This little elf oven is where all the magic happened.
With the call of "A table!" we ushered our friends into the dining room, and urged them to serve themselves, American-style. There wasn't a whole lot of room on the tiny plates for anything but the massive turkey leg, meaning we had quite a bit of leftovers. Over the delicious pear cake that Thomas brought, we went around the room and said what we were thankful for. My French was at a dastardly level all evening due to my nerves (mainly fear that the turkey was undercooked and I was going to kill everyone with salmonella), and I was feeling a bit emotional after the Burgundy and the champagne, but I managed to make it through my thanks for my family, friends, the health of the same, having such wonderful faces around my table, and the opportunity to be in La Belle France. A bit more heartfelt than last year's thanks for indoor plumbing and the fact that I'm a vertebrate.

Suzanne was thankful for Facebook, which had brought us together. Bonus Jonas was thankful for his intelligence. Baptiste was shy and said his thanks in English so half the table wouldn't understand: "I am thankful to be feasting my first Thanksgiving, and I hope to feast Thanksgiving next year in the United States." 

Missy et moi, Francegiving hôtesses extraordinaires
And with that, Father Thanksgiving swooped through the water heater and showered us all with maize and French's onion topping.

PS: My Thanksgiving care package from the 'rents was held up at customs and thus is arriving today, a wee bit late for my feast. If anyone has any ideas of what, besides sauce, I can make with a gigantic bag of cranberries I'm all ears.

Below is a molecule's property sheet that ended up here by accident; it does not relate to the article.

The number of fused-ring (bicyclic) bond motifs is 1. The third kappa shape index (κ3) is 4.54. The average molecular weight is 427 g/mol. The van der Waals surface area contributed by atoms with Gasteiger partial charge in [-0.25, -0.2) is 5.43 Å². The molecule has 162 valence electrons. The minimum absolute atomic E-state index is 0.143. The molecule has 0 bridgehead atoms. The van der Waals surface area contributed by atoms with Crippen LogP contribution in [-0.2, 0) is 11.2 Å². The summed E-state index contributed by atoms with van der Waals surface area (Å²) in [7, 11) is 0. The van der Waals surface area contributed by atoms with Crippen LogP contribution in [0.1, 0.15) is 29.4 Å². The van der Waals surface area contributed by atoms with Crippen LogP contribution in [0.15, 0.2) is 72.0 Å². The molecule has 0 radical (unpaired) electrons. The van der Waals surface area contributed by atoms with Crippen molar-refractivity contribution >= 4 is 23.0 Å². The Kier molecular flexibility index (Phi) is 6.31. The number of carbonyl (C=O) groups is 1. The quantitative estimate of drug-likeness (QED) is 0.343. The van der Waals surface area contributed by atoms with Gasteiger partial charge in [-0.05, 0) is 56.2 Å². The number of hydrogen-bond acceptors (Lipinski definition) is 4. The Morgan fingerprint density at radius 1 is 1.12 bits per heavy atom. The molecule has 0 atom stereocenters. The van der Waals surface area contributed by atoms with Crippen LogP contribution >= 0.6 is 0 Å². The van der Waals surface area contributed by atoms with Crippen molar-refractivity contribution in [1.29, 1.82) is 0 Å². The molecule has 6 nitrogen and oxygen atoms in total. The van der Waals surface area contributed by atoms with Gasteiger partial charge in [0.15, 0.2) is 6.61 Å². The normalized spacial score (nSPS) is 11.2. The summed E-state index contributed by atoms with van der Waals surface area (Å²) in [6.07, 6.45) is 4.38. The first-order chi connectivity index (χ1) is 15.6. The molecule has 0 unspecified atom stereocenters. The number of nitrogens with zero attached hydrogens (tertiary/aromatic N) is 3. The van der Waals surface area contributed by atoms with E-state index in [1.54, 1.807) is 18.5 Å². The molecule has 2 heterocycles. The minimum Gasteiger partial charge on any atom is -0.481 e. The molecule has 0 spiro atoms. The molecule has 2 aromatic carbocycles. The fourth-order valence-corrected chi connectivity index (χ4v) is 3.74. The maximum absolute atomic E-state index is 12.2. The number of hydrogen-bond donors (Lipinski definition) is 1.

Categories: Cakes
    Yield: 16 Servings

    2 3/4 c Sugar
    1 1/2 c Butter; room temp
    1 ts Vanilla extract
    1 ts Grated orange rind
    6 Eggs
    3 c Flour
    1 ts Baking powder
    1/2 ts Salt
    1 pk (8 ozs) sour cream
    1 1/2 c Fresh or frozen cranberries;
    - chopped (do not thaw)

    1 c Sugar
    1 tb Flour
    1/2 c Half-and-half
    1/2 c Butter, melted
    4 ts Light rum, or
    - 1/4 tsp rum extract

    1. For cake, heat oven to 350 degrees. Generously grease and lightly flour
    12-cup fluted tube pan; set aside.

    2. Beat sugar and butter in large bowl of electric mixer until light and
    fluffy. Add vanilla and orange rind. Add eggs, one at a time, beating well
    after each addition.

    3. Combine flour, baking powder and salt in medium bowl. Add flour mixture
    to egg batter alternately with sour cream, beating well after each
    addition. Gently stir in cranberries; pour batter into prepared pan.

    4. Bake until toothpick inserted into center comes out clean, 65 to 75
    minutes. Cool in pan 15 minutes; invert cake onto serving plate and remove
    from pan.

    5. While cake is cooling, make the sauce. Combine sugar and flour in small
    saucepan. Stir in half-and-half and butter. Cook over medium heat until
    thickened and bubbly, stirring constantly. Remove from heat; stir in rum.
    Serve warm sauce over cake.

    From Helen Aiello, Milwaukee. Chicago Tribune 6/9/94.

  2. Cranberries are amazing in baked goods; scones, coffee cake, pie. Just make sure to include a sweeter fruit like orange to balance the flavor.